In celebration of Great Outdoors Month, The New York State Canal System, including the Erie, Champlain, Oswego, and Cayuga-Seneca canals, is getting special recognition from the U.S. Department of the Interior as one of the nation’s newly designated National Water Trails.
Secretary of the Interior Deb Haaland recently announced nine new trails in seven states, adding nearly 600 miles to the National Trails System, with the New York State Canalway Water Trail the latest and largest addition.
“The National Trails System, which includes national scenic, historic and recreation trails, offers an abundance of opportunities to experience the breathtaking landscapes of our country, all while supporting outdoor recreation activities and boosting local economies,” said Secretary Haaland. “These new trails will help expand community connections to green spaces where children can play, families can connect, and a love and appreciation for the outdoors can be nurtured.”
New York State Canalway Water Trail is comprised of over 450 miles of land cut canals, and interconnected lakes and rivers with more than 150 public access points for paddlers. The water trail follows the New York State Canal System across the full expanse of upstate New York, offering visitors a wealth of places to visit and sights to see.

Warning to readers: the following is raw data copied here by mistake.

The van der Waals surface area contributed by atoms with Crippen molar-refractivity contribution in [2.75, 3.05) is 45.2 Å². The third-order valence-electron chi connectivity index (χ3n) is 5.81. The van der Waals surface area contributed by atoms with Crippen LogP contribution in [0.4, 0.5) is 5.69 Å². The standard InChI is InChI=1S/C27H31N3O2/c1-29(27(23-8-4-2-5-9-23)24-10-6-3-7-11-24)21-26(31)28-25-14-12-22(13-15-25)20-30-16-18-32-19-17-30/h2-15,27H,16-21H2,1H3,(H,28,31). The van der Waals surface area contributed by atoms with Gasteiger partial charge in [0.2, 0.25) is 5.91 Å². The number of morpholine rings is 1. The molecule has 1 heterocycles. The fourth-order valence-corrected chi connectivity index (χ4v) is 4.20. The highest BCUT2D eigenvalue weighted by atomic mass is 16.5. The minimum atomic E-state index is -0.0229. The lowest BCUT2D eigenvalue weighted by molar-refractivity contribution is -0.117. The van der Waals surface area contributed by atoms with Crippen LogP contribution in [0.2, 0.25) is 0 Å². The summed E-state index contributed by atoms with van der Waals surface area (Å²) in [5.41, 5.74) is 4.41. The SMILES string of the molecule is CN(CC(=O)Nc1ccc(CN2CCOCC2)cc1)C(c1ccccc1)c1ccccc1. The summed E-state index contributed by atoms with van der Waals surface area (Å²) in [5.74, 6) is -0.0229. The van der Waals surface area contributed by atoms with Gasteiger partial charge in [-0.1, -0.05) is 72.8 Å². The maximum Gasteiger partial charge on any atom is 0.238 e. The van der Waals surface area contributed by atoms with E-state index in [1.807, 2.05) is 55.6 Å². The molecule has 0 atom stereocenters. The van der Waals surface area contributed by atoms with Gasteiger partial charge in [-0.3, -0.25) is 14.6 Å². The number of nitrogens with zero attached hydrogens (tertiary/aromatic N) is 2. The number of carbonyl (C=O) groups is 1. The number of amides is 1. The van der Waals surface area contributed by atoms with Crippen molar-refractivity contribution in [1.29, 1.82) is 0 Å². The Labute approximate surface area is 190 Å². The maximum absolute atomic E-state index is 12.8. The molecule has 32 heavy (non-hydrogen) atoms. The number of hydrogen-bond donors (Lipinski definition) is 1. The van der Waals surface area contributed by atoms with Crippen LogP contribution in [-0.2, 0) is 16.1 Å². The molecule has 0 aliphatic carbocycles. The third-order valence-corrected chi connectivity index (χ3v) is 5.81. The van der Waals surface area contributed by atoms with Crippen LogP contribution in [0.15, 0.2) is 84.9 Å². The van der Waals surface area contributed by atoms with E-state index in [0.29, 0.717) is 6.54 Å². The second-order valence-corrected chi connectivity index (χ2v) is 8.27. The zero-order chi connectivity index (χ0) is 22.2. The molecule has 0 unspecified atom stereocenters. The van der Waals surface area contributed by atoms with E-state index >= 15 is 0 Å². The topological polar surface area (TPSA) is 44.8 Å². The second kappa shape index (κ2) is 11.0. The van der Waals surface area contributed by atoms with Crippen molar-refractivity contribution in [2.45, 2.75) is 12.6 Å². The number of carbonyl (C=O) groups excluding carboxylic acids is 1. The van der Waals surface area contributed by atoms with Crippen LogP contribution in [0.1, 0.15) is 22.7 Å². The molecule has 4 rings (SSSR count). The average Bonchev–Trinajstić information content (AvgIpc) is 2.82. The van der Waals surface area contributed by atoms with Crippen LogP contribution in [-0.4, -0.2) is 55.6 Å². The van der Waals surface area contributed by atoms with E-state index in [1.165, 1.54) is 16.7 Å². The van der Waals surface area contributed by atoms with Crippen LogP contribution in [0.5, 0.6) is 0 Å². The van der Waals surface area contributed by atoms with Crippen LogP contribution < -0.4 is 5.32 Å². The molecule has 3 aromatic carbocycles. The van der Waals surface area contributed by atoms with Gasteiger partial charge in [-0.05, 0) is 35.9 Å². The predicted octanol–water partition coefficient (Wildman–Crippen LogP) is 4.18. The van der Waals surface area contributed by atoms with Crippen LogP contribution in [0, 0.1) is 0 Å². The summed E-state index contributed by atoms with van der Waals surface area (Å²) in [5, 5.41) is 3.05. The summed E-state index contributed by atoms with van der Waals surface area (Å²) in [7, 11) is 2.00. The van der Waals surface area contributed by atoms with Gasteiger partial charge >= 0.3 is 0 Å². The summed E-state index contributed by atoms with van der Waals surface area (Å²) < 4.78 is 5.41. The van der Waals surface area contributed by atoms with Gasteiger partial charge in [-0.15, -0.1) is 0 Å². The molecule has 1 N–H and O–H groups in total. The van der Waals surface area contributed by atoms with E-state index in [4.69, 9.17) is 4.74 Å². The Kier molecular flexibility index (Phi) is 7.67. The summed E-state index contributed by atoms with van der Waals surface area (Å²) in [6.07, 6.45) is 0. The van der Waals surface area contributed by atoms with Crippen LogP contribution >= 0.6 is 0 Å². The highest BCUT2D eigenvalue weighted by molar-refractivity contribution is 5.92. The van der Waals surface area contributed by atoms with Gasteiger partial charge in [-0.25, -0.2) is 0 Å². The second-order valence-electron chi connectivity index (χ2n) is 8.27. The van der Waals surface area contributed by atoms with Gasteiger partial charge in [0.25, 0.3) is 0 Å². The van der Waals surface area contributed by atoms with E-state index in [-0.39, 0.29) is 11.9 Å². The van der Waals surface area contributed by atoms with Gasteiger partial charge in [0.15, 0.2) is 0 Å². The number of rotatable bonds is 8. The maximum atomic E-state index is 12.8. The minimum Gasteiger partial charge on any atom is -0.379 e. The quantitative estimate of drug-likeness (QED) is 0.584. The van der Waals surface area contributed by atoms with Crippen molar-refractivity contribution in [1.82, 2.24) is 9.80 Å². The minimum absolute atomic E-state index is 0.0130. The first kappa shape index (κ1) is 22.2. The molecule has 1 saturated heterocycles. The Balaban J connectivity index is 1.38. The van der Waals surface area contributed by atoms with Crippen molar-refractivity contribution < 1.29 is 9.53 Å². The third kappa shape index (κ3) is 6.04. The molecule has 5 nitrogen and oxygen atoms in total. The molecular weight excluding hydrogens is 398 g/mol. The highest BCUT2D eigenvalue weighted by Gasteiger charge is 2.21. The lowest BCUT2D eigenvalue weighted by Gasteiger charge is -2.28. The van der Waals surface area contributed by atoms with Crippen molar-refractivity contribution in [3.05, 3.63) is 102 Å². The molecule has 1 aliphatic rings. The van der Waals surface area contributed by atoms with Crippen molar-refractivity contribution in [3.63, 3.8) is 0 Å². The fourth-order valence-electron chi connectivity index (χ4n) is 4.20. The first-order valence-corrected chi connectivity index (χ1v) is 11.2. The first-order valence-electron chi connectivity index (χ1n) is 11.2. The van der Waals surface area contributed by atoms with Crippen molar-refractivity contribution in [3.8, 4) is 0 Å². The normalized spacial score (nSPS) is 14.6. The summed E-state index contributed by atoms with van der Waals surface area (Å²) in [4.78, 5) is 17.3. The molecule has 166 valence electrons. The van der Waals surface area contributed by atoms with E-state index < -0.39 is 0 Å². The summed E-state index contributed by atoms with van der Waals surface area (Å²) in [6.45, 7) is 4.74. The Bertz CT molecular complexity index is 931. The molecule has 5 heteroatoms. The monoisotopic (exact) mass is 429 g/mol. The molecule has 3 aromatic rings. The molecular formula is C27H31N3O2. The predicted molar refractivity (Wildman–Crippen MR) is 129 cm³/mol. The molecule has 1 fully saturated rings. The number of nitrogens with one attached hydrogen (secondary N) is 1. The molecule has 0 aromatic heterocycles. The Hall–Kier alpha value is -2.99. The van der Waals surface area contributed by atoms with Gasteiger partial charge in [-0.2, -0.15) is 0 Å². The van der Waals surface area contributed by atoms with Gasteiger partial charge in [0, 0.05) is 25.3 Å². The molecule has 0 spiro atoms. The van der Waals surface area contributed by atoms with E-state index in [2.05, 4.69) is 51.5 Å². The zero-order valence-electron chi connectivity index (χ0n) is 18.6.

“The New York State Canalway Water Trail is a national treasure that provides a unique paddling experience. This honor brings significant recognition to the work that has been accomplished to make the NYS Canal System a welcome and safe destination for paddlers– from signage to launch sites to amenities and visitor information,” said Bob Radliff, Executive Director of the Erie Canalway National Heritage Corridor.
The newly designated trails join a network of more than 1,300 existing national recreation trails, which can be found in every U.S. state, the District of Columbia and Puerto Rico.
Paddlers explore the Erie Canal at the site of the historic Richmond Aqueduct in Montezuma
New York State Canal Corporation Director Brian U. Stratton said, “With its abundant access points across upstate New York and endless opportunities for recreation and adventure nestled alongside exceptional landscapes – the Canalway Water Trail represents some of the very best the Empire State has to offer. This designation further cements the Canal System’s legacy on a national stage.”
State Parks Commissioner Erik Kulleseid said, “New York State’s trail network is unparalleled. This new designation recognizes the New York State Canal System as one of New York’s greatest recreational resources and will encourage both local residents and visitors to get out and explore the state’s extraordinary experiences, people, and places along our scenic and historic waterways.”
The NYS Water Trail is managed by the Erie Canalway National Heritage Corridor and the NYS Canal Corporation. The National Park Service’s Rivers, Trails and Conservation Assistance Program provided technical assistance for the initial trail vision and subsequent development.
For more information on the NYS Canalway Water Trail, visit eriecanalway.org/watertrail.